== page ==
Osborne evokes Churchill… but would Winston call to vanquish UK’s poorest?
This Churchillian rhetoric was much in evidence during Tory Chancellor George Osborne’s last budget speech prior to the upcoming UK general election on May 7. As such, a packed House of Commons waited on March 18 in eager anticipation to hear the most important speech of the government’s five years in office, given that its contents would largely determine the electoral prospects of the competing mainstream parties when it comes to who would win the right to form the next government.
The Chancellor’s annual budget speech to Parliament, and by extension the entire country, lays out the government’s spending plans and economic policies for the next year. George Osborne is a key architect of the policy of austerity that has underpinned his party’s entire economic policy since entering Downing Street in 2010. Setting out his last budget before the British people go to the polls, he came storming out of the blocks with the proclamation that Britain was now on the road to recovery after going through the worst economic recession since the 1930s.
Try telling that to one of the million British citizens who were forced to rely on charity in order to feed themselves and their families last year at one of the nation’s burgeoning food banks. Try telling them about your ‘recovery’. Try telling it to the 4 million children in the UK currently languishing in poverty, the dozens driven to suicide as a result of having what meager benefit payments they were receiving from the state withdrawn for something as trivial as arriving a minute late for an appointment at their local Jobcentre, or rescheduling an appointment in order to attend a family funeral.
Yes, the aforementioned is happening in the UK – not in the year 1815, but today in 2015.
But let us return to George Osborne, the nation’s chancellor of the exchequer, a man for whom poverty is a crime to be punished rather than a direct result of an economic and political system that worships at the altar of the rich.
In an address lasting an hour, Osborne spared no effort in trying to stamp his speech, and budget, with the authority of Winston Churchill, Britain’s most celebrated wartime leader, a man whose name is revered and held up in Britain and the West as the epitome of indomitability and fighting spirit. It took some doing, but during the speech the chancellor managed to slip in a reference to the Battle of Britain (1940) – always a vote winner – but even more astoundingly the Battle of Agincourt (1415).
This is the point at which the nation cringed with collective embarrassment – or at least if it didn’t, it certainly should have.
What’s clear is that if the Tories are returned to government at the next election, British society will no longer be the cold, uncaring, iniquitous society in which compassion does not exist – it will be worse, much worse than that, given Osborne’s announcement of a further £12 billion worth of cuts to public spending over the course of the next parliamentary cycle.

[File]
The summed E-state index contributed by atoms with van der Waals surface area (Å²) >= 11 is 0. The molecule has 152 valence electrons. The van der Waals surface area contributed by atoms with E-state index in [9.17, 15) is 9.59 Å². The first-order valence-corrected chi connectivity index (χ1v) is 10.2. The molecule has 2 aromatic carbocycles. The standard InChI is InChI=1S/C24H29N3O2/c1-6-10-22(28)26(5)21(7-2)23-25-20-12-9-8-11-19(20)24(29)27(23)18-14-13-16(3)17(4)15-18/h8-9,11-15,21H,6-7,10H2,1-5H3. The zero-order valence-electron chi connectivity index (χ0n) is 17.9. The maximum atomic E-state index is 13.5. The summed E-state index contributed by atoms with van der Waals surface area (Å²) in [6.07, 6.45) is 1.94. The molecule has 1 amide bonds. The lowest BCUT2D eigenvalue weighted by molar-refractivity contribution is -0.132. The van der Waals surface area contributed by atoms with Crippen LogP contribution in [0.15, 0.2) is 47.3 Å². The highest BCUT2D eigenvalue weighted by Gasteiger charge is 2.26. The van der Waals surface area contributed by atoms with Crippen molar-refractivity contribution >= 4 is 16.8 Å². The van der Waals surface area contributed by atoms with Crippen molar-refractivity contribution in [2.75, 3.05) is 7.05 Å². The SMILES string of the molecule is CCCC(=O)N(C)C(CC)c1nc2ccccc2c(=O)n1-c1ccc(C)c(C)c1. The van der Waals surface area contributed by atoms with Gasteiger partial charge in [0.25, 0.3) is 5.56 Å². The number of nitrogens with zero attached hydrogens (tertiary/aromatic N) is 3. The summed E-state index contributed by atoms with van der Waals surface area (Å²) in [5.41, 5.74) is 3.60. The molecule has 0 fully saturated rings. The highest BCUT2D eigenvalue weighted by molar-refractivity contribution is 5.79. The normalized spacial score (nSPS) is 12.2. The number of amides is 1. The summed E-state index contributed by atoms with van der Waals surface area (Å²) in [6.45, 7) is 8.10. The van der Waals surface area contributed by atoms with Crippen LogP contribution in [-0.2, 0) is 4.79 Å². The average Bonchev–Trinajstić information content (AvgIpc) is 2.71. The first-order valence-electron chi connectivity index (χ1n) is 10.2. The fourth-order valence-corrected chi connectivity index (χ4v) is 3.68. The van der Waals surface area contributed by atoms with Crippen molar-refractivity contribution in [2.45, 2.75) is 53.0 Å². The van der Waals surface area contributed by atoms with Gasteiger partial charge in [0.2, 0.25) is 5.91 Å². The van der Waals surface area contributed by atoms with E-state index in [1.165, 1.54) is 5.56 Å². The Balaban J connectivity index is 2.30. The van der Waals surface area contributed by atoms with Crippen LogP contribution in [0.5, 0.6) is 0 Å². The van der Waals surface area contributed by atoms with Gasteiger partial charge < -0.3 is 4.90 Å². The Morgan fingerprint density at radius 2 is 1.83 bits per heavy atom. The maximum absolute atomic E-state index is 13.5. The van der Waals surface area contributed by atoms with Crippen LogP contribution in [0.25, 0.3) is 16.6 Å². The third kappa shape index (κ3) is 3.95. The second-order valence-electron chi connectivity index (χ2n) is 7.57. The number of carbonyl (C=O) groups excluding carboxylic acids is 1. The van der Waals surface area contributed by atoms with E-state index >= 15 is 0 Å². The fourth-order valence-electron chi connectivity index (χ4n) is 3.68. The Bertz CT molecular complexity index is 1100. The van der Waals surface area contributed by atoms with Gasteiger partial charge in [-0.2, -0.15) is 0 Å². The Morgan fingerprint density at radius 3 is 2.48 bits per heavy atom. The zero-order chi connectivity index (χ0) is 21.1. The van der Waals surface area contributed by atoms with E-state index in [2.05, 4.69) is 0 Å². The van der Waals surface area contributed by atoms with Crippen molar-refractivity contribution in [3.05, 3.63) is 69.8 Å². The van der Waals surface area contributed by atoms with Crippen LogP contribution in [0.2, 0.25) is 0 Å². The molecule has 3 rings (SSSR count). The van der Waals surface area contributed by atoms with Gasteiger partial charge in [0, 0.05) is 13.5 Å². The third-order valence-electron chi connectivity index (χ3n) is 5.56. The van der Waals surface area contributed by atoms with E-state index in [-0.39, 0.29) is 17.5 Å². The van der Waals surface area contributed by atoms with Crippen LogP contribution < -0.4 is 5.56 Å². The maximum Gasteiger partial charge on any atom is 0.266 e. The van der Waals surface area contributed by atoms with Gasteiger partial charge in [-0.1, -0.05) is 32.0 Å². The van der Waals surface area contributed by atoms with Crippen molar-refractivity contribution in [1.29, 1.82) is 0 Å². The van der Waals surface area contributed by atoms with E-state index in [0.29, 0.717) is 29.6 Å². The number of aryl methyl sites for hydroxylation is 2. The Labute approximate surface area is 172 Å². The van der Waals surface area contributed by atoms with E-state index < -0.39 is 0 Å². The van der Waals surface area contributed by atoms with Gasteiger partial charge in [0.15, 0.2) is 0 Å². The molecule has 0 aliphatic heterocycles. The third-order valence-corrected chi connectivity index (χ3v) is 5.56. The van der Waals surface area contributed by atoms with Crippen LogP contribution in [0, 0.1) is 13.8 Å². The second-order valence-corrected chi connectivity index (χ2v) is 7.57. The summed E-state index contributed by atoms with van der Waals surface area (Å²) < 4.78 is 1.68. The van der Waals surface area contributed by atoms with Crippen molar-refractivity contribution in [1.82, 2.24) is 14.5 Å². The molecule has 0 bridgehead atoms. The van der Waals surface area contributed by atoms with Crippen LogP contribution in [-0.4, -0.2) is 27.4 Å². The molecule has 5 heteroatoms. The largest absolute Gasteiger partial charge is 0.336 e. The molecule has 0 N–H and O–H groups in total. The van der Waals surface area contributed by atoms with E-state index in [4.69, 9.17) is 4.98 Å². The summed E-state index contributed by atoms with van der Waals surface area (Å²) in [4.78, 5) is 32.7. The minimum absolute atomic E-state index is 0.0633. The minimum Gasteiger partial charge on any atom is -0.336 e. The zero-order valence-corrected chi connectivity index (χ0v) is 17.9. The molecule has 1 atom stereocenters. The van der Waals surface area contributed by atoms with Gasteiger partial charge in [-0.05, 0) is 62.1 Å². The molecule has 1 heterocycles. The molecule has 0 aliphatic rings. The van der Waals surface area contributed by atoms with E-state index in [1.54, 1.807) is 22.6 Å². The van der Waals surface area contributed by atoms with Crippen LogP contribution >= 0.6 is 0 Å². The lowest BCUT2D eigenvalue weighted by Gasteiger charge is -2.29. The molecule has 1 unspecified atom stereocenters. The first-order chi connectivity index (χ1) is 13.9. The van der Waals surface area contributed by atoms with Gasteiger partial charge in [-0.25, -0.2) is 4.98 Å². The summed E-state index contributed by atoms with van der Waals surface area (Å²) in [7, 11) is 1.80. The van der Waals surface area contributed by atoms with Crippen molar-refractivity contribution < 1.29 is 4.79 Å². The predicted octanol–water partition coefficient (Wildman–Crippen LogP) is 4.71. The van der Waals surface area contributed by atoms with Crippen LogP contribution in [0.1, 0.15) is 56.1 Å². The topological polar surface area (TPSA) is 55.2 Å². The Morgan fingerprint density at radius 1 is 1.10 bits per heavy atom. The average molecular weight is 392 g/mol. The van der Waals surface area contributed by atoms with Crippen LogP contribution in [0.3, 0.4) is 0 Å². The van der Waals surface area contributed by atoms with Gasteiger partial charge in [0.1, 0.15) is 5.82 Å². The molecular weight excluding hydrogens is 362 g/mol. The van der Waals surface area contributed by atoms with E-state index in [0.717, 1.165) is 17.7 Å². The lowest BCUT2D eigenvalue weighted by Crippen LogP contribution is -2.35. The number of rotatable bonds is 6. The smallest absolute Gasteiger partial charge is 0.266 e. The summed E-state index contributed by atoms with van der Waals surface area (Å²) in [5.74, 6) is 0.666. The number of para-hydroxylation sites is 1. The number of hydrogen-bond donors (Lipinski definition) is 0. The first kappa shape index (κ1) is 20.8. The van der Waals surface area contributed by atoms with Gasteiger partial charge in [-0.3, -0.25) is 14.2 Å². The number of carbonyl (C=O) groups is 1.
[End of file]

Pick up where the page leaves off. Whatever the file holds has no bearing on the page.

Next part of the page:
It is said that a poor man is like a foreigner in his own country, which by this reckoning there are currently over 13 million foreign British citizens currently living in the UK (over 22 percent of the population), people that due to the poverty they are suffering find themselves isolated on the margins of society.
The thing is it doesn’t need to be this way. Economically, the ideology that informs the belief in vicious cuts in spending in order to bring an economy out of recession is a failed ideology. All such an approach – known as austerity – succeeds in doing is sucking demand out of the economy, reducing people’s spending power, thus feeding a downward spiral of under consumption and with it economic stagnation.
What is required in periods of recession is an expansionist economic policy that has investment at its heart. Poor people are consumers too, and the difference between them and the rich is that if their spending power is increased they will spend it on goods and services locally, rather as with the rich salting it away overseas or on luxury items abroad that have a limited or no multiplier effect throughout the rest of the economy.
Such logic, alas, is lost on those for whom purifying the poor with pain is the medicine of choice. It is nothing less than the transference of wealth from those same poor to the rich, using the recession as a pretext. The evidence in this regard comes in the form of last year’s annual Sunday Times Rich List, revealing that the 1,000 richest people in the country saw their wealth increase by 15.4 percent.
Winston Churchill was known for his strong leadership during World War II. Children in the UK are brought up listening to or reading the speeches he gave to the nation during those war years, stirring their hearts with patriotism and fortifying their courage as Britain faced the Nazi menace along with its allies, the Soviet Union, the US and others.
George Osborne’s attempt to replicate Churchill’s stirring rhetoric during his budget speech was merely the clarion call of a chancellor determined to vanquish not an enemy without, but rather an enemy within, in the shape of the nation’s poorest citizens.
The statements, views and opinions expressed in this column are solely those of the author and do not necessarily represent those of RT.